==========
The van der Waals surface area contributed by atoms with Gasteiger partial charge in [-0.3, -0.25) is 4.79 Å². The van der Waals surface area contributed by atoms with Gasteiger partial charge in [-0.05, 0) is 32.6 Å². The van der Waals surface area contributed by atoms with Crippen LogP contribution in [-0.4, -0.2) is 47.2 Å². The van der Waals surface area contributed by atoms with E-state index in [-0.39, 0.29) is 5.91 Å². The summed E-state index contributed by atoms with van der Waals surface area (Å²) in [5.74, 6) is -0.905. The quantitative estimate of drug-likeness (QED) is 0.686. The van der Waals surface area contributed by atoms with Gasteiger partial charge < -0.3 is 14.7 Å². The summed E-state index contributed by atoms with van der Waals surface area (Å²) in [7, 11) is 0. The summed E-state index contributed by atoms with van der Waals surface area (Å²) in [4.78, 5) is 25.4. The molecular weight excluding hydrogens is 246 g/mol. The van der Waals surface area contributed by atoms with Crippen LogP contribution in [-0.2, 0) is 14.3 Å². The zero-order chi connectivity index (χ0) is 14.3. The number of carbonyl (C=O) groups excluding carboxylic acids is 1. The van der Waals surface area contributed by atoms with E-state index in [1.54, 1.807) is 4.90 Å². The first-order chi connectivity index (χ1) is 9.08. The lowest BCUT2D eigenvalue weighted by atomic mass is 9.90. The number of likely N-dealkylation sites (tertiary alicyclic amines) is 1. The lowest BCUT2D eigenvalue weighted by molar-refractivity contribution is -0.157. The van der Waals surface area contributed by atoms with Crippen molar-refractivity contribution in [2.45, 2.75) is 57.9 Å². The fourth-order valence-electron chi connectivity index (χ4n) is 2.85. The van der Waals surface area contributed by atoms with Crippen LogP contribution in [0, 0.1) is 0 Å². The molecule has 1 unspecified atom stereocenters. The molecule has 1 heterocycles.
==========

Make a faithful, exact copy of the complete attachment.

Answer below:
The van der Waals surface area contributed by atoms with Gasteiger partial charge in [-0.3, -0.25) is 4.79 Å². The van der Waals surface area contributed by atoms with Gasteiger partial charge in [-0.05, 0) is 32.6 Å². The van der Waals surface area contributed by atoms with Crippen LogP contribution in [-0.4, -0.2) is 47.2 Å². The van der Waals surface area contributed by atoms with E-state index in [-0.39, 0.29) is 5.91 Å². The summed E-state index contributed by atoms with van der Waals surface area (Å²) in [5.74, 6) is -0.905. The quantitative estimate of drug-likeness (QED) is 0.686. The van der Waals surface area contributed by atoms with Gasteiger partial charge < -0.3 is 14.7 Å². The summed E-state index contributed by atoms with van der Waals surface area (Å²) in [7, 11) is 0. The summed E-state index contributed by atoms with van der Waals surface area (Å²) in [4.78, 5) is 25.4. The molecular weight excluding hydrogens is 246 g/mol. The van der Waals surface area contributed by atoms with Crippen LogP contribution in [-0.2, 0) is 14.3 Å². The zero-order chi connectivity index (χ0) is 14.3. The number of carbonyl (C=O) groups excluding carboxylic acids is 1. The van der Waals surface area contributed by atoms with E-state index in [1.54, 1.807) is 4.90 Å². The first-order chi connectivity index (χ1) is 9.08. The lowest BCUT2D eigenvalue weighted by atomic mass is 9.90. The number of likely N-dealkylation sites (tertiary alicyclic amines) is 1. The lowest BCUT2D eigenvalue weighted by molar-refractivity contribution is -0.157. The van der Waals surface area contributed by atoms with Crippen molar-refractivity contribution in [2.45, 2.75) is 57.9 Å². The fourth-order valence-electron chi connectivity index (χ4n) is 2.85. The van der Waals surface area contributed by atoms with Crippen LogP contribution in [0, 0.1) is 0 Å². The molecule has 1 unspecified atom stereocenters. The molecule has 1 heterocycles.